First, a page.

Corruption and Accountability at the Grassroots Level: An Experiment on the Preferences and Incentives of Village Leaders

37 Pages Posted: 5 Feb 2016 Last revised: 18 Oct 2018

See all articles by Malte M. Lierl

Malte M. Lierl

Yale University; GIGA German Institute of Global and Area Studies

Date Written: September 20, 2018

Abstract

This article examines the willingness of elected and non-elected village leaders to misappropriate public resources for personal gain. A behavioral experiment with local leaders in 48 Tanzanian villages reveals that elected village leaders are intrinsically less willing to misappropriate public funds than externally appointed village leaders and ordinary citizens in the same communities. However, actual corruption outcomes depend less on the village leaders' intrinsic preferences than on the social and electoral incentives village leaders are facing in their community. At the village level, corruption is highly conspicuous and difficult to hide. Therefore, village leaders have to anticipate the consequences of their actions for their social reputations and for their future social interactions in the village. These informal social incentives affect not only elected leaders, but also non-elected leaders, and appear to offset some of the advantages of electoral selection.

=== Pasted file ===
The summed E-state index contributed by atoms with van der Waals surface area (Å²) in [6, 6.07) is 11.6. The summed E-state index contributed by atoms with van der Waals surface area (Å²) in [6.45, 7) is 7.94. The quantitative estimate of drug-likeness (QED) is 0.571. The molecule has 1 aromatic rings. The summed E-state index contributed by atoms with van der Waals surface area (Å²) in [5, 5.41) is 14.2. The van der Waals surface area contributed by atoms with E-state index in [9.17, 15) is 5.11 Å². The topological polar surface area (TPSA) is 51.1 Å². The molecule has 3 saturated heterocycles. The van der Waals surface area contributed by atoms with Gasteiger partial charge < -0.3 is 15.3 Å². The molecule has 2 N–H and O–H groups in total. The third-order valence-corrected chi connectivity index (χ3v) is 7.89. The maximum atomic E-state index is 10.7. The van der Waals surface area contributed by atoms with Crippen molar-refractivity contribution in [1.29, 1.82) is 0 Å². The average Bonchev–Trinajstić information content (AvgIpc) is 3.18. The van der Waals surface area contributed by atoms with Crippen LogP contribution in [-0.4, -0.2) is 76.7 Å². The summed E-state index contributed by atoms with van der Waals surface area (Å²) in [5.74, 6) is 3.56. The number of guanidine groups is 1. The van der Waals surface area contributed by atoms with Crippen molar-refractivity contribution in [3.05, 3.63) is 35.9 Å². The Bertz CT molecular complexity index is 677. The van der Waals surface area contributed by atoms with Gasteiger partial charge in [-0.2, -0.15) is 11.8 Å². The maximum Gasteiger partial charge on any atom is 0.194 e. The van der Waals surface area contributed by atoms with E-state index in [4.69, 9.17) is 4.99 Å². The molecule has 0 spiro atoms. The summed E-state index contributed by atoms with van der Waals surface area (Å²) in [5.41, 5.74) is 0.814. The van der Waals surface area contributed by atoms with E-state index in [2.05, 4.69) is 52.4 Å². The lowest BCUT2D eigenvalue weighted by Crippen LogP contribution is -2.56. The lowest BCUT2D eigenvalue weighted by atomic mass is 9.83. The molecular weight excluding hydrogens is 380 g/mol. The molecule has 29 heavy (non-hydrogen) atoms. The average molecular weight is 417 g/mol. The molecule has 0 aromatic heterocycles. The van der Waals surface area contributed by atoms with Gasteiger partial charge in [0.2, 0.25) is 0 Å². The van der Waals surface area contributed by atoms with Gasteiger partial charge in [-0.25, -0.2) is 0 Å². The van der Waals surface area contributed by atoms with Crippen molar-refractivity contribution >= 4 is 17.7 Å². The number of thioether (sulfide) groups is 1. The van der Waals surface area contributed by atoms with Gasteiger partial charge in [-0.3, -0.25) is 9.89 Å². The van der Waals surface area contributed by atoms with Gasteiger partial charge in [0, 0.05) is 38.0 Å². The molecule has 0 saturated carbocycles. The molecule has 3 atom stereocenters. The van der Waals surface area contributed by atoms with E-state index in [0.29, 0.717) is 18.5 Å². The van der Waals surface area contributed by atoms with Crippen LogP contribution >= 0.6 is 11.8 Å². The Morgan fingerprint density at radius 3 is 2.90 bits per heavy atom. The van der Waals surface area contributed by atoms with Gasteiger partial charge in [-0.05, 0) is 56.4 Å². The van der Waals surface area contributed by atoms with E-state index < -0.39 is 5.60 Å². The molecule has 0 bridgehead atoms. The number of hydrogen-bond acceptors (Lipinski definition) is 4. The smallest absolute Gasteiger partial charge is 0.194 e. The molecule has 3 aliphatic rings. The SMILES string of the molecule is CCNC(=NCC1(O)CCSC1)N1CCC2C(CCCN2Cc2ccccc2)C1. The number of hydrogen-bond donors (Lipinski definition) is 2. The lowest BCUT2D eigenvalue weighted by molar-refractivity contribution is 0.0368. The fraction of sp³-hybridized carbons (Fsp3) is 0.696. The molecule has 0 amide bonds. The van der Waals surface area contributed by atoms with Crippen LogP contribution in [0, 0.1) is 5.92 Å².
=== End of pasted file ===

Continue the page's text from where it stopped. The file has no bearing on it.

Keywords: village governance, corruption, elections, experiment

JEL Classification: D72, D73, C99

Suggested Citation

Lierl, Malte M., Corruption and Accountability at the Grassroots Level: An Experiment on the Preferences and Incentives of Village Leaders (September 20, 2018). Available at SSRN: https://ssrn.com/abstract=2727329 or http://dx.doi.org/10.2139/ssrn.2727329

GIGA German Institute of Global and Area Studies ( email )

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Hamburg, 20354
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